There are many different types of gears that you may encounter when building stuff. This serves as a living document to outline the different types of gears and the parameters that are used to specify the size and dimensions of gears.

Spur gears

Spur gears are the most common type of gear we think of when we think of a gear. A spur gear is the simplest type of gear, consisting of a cylinder or disk with teeth. The teeth (ideally) are not straight-sided, and they mesh together to rotate adjacent gears.


The above shows a gear with 8 teeth; N = 8.

The common parameters you see when defining a gear are:

Number of Teeth, N

The number of teeth in the gear.


Pitch diameter, D

The diameter of the gear. More accurately, this is the diameter you would want to use if instead of a gear you used a straight cylinder abutting another cylinder. (Because the teeth stick out and penetrates into the adjacent gear, the pitch diameter of a gear does not actually represent the diameter of the gear.)


Circular pitch, p

The distance between two teeth on a gear, measured along the pitch circle.

Diametral pitch, DP (or sometimes P)

The ratio of the number of teeth to the pitch diameter. This is a far more convenient unit, as it allows you to quickly determine the diameter of a gear: if you have a gear with a DP of 32 per inch, and the gear has 16 teeth, then you know the pitch diameter is 1/2 inch (N/DP).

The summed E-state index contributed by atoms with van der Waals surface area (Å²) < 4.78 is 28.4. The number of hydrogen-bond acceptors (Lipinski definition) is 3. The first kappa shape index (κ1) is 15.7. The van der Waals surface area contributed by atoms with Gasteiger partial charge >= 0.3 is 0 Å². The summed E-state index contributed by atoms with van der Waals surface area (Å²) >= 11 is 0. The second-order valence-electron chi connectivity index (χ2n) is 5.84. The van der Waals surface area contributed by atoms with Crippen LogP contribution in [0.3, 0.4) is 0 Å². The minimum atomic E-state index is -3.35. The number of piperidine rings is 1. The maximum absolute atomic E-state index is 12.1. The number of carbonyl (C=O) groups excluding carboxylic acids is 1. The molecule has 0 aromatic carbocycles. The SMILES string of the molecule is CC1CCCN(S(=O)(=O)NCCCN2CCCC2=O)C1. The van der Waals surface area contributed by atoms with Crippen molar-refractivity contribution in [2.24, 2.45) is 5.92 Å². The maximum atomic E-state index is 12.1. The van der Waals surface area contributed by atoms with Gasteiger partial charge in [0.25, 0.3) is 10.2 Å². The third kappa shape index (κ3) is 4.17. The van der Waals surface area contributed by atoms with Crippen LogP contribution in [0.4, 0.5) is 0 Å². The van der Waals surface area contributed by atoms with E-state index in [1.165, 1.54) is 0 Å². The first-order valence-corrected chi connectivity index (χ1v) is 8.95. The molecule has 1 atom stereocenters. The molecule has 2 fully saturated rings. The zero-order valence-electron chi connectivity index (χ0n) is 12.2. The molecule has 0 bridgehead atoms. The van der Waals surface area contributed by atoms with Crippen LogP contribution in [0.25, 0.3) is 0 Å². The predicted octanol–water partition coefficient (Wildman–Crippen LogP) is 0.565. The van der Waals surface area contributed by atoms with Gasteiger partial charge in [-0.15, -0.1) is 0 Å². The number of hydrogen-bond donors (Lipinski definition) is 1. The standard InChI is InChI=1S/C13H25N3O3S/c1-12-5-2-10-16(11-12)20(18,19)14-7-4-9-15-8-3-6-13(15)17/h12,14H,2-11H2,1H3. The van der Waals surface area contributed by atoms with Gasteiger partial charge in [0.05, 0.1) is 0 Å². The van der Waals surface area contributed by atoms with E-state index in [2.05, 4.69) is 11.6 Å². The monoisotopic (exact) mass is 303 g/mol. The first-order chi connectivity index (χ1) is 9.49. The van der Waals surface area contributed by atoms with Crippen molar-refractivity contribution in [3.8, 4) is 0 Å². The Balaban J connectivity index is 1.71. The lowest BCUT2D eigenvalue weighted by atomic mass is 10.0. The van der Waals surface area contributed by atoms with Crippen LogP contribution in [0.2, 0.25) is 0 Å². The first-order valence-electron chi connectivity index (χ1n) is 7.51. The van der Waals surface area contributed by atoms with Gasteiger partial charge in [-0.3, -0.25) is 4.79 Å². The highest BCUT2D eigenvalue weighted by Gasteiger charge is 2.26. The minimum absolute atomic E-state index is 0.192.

Because this is such a useful metric (because it allows you to quickly figure out the pitch diameter of a gear from the number of teeth, and thus, position the gear centers with the correct distance), this is the most common metric you will see.

The four values above are related to each other through the following equations:

  • DP = N/D = π/p


Pressure Angle, PA

The pressure angle, which is the angle between the tooth face and the gear wheel. The subject of the specific shape of each tooth on a gear can be a very complicated topic, but suffice it to say the selection of a pressure angle affects the performance of gears in a wide variety of weird and wonderful ways; see the link for more information.

The important thing to remember here:

When matching gears, adjacent gears must have the same pressure angle and the same diametral pitch. Further, the ratio of the number of teeth determine how fast or slow adjacent gears move.

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